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Today’s total audio entertainment environment: how do consumers perceive their options?
Barbara C. O’Hare and Fred Jacobs, ESOMAR, Worldwide Multi Media Measurement (WM3), Dublin, June 2007
This paper addresses the key issue of how consumers, particularly young adults, perceive new audio entertainment options.
This paper addresses the key issue of how consumers, particularly young adults, perceive new audio entertainment options. It provides insight into how listeners choose their entertainment sources, the language they use to describe these choices, and how media measurement needs to adjust to accommodate these changes. Findings of a set of young adult focus groups and in-home ethnographic interviews are reviewed and results of a field experiment testing revision to the Arbitron radio diary to capture new audio sources are reported.
Diaries for digital delivery
John Stockley and Tim Farmer, ESOMAR, Radio Conference, Montreal, June 2005
The growth of digital platforms like satellite and cable TV, as well as the internet, has changed listening patterns in the United Kingdom.
The growth of digital platforms like satellite and cable TV, as well as the internet, has changed listening patterns in the United Kingdom. There has also been an increase in station choice with the launch of 20 national digital only services from the BBC and commercial radio. In addition, established national analogue stations simulcast with improved signals and local analogue services have extended into new areas. Electronic measurement, when widely available, may identify listening between platforms but in the meantime we must use established methodologies like diaries. The National Radio Survey is conducted by Ipsos Media on behalf of RAJAR and provides the “gold standard” measurement of radio audiences in the United Kingdom. The main survey does not measure audiences by platform, however, this paper shows how new complementary results were provided using re-contact or “return to sample” surveys. It describes the methodologies used for two recent projects and gives examples of results and differences between listening for three main platforms.
What does the consumer think? IRA - a media research tool understanding and programming radio
Fabio Mariano, ESOMAR, Radio Conference, Montreal, June 2005
Poorly used by advertisers in Brazil, radio is undergoing a period of rebirth in the United States and Europe.
Poorly used by advertisers in Brazil, radio is undergoing a period of rebirth in the United States and Europe. In Brazil some new research tools have appeared and the medium is going through a process of professionalization. This study examines radio under the light of the listener and presents a research tool that contributes to the understanding of the significance of this medium and its relationship with the consumer.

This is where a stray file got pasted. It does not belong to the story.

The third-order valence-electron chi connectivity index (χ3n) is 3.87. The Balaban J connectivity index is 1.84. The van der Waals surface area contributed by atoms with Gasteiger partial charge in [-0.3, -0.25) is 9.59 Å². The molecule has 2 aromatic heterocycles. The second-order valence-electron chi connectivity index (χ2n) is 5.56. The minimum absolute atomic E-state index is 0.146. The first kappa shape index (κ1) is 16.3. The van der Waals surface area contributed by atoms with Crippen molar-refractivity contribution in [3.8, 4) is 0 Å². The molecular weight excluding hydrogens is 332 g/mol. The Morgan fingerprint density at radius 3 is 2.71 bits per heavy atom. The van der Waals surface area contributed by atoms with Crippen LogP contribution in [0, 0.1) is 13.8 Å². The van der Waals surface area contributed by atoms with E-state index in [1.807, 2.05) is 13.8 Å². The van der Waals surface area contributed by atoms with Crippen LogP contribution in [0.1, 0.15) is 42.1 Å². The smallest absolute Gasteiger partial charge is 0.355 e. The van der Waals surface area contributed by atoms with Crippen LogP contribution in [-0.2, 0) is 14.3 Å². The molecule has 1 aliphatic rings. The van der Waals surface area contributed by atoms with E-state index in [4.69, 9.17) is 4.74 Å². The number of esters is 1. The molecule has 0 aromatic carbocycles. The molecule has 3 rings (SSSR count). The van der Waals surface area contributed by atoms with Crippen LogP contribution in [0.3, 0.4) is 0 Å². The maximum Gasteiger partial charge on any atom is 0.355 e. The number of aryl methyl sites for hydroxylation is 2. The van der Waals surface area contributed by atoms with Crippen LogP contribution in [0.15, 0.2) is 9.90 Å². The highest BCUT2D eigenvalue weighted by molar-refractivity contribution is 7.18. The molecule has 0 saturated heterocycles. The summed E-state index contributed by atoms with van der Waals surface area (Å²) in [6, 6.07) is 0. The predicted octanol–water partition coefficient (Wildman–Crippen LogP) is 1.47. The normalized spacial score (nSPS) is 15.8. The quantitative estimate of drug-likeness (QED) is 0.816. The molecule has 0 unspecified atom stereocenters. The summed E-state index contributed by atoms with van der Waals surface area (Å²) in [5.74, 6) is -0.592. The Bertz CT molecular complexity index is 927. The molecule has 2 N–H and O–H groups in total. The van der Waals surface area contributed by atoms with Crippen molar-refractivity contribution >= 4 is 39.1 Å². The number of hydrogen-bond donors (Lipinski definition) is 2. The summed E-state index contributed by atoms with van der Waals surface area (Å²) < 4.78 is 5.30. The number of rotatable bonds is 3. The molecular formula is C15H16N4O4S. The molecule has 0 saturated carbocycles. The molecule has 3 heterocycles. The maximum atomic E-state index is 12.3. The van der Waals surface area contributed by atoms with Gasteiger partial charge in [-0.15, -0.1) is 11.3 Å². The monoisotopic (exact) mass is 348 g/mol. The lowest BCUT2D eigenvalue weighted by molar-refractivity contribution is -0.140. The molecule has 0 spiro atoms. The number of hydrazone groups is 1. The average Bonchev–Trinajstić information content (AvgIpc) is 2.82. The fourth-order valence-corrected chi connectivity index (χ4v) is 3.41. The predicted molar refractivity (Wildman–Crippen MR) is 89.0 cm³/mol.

In-store radio. The sales implications of reach and frequency
Rob Wolf and Craig Gugel, ESOMAR, Radio Conference, Geneva, June 2004
The authors recently analyzed the local audience delivery patterns of a national television, magazine and IBN in-store radio buy in concert with a local broadcast radio schedule in 25 top Nielsen DMAs.
The authors recently analyzed the local audience delivery patterns of a national television, magazine and IBN in-store radio buy in concert with a local broadcast radio schedule in 25 top Nielsen DMAs. The purpose of the analysis was to identify the extent to which the exclusive reach added by the IBN component contributed to ROI by augmenting campaign reach in important sales volume areas. This paper briefly outlines some of the more significant changes that the retail grocery industry faces as the venue evolves into a retail 'advertainment' environment. It then highlights the impact of adding an IBN in-store radio schedule to two, three and four-media combination plans and provides rationale for how in-store media sales professionals can begin to break the planning barrier at major U.S. media agencies.
Radio’s unique contribution to the media mix according to PPM’s 'real' cross-media measurement
Beth Uyenco, Roberta M. McConochie and Kevin Killion, ESOMAR, Radio Conference, Geneva, June 2004
This investigation identifies the planning/selling situations where radio contributes substantially to the media mix.
This investigation identifies the planning/selling situations where radio contributes substantially to the media mix. “Real” unified cross-media information from Arbitron’s Portable People Meter (PPM) data provide the input and Stone House Systems’ analytics provide the optimization and duplication estimates. The output points to opportunities where radio can powerfully complement television to reach specific targets with a variety of communications plans. Results from Philadelphia (United States) show that radio can contribute over 20% of unique share to total reach over a range of targets and plan levels, both for condensed, simpler media plans and for diverse/dispersed plans. This investigation also shows that disparate databases and random estimation are no substitute for the real thing: near-passive, 'real' crossmedia information such as that provided by the Portable People Meter.